“In an informal learning space, people are able to recast their identity, just based on the experiences that they're having. . . .  So they might start to think that they are able to do science and engineering. [T]here’s this really exciting opportunity for informal spaces where it's a little bit safer to try ideas and try new topics outside the normal pressures and identities that they carry in a formal school context.”

Providing freedom of choice and the opportunity to rethink one’s identity and future options are some of the ways that informal education can create equity for under-represented communities.

What does engineering looks like in the informal space?

Informal education spaces can give people of all ages a taste of engineering. Through hands-on activities and guided design challenges, people can experience the iterative nature of the engineering design process, trying different solutions to see what works best. Given some materials and some design constraints, kids and their families can engineer in a way that is both playful and exciting, all the while with the option of being able to walk away. Providing students the autonomy to make decisions about what to try and for how long can be very motivating, since most students usually aren’t in control of their own learning choices in school.

AF STEM Camp via Flickr Creative Commons

AF STEM Camp via Flickr Creative Commons

Making and tinkering can be important components of informal STEM programs. Maker spaces are attractive in part because they save families and school teachers the expense of supplying materials and equipment, provide a safe place to create and get messy, and reduce  the time needed to set and clean up the activity.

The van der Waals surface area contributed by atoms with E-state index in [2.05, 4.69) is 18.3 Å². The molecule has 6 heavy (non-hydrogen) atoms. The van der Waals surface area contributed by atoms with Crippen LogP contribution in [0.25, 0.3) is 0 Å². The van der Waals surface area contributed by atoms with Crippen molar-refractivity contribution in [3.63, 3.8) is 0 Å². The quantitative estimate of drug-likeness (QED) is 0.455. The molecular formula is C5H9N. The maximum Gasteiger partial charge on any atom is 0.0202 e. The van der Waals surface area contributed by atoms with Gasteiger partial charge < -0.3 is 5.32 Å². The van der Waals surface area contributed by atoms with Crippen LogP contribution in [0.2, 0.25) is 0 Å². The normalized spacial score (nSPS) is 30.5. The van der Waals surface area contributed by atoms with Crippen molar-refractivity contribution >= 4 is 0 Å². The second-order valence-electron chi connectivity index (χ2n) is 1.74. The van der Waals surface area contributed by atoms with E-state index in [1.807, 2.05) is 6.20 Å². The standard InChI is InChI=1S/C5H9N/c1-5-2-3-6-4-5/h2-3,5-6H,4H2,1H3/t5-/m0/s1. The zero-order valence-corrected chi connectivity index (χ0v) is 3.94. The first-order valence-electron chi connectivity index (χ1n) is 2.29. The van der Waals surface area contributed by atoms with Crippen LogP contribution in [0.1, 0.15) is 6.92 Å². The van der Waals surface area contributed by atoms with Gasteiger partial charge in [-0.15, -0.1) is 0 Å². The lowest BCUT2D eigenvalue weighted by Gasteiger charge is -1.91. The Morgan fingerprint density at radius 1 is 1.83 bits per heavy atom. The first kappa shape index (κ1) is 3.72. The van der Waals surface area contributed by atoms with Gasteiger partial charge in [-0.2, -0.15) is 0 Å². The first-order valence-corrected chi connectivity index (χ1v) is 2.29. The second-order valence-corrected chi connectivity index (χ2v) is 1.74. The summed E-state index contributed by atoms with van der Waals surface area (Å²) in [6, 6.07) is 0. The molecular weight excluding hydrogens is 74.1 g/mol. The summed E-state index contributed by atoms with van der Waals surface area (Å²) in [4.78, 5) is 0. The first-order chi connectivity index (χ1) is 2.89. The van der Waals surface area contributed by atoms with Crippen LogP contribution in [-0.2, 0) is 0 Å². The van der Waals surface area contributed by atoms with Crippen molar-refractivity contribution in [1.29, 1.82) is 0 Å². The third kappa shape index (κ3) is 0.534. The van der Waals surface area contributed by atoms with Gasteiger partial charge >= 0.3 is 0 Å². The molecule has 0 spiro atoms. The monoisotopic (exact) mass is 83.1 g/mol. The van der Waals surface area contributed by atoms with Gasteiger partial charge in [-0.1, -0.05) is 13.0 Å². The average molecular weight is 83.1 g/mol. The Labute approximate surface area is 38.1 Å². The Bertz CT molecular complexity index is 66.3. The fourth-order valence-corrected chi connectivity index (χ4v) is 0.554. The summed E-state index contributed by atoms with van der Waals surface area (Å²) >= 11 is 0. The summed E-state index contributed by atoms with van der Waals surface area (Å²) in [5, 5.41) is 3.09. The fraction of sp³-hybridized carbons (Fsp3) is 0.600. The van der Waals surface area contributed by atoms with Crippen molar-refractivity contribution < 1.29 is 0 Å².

How can I build engineering & STEM pathways?

For the time-stressed educator, informal education provides an opportunity to partner with organizations that have developed effective STEM programs, often rooted in their communities. Public libraries specialize in connecting their patrons with a variety of (often free) learning opportunities and resources. (For more, read our blog post on Libraries and STEM.)

Science and technology centers offer interactive displays and special events for families and school groups. In addition, many such institutions partner with school districts to provide professional development for educators who want to deepen their STEM instruction. (You can search for centers near where you live on the website of the Association for Science – Technology Centers.) Local parks, university engineering departments, community maker spaces all offer the potential to expand engineering education for teachers, their students and their families.

The bottom line is teachers can be a bridge between their students and informal STEM resources. To fulfill that role, you need to learn what is happening in your community and share that information with students and their families. Informal STEM education organizations are eager for partners.

Melissa says, “One of the important strands of thought within ISE is that if we can be intentional about connecting students and learners to other organizations or experiences within their local STEM ecosystem, then we can reinforce and enhance the learning that happens in each place.”

For a list of resources vist https://www.linkengineering.org/Explore/Resources/58524.aspx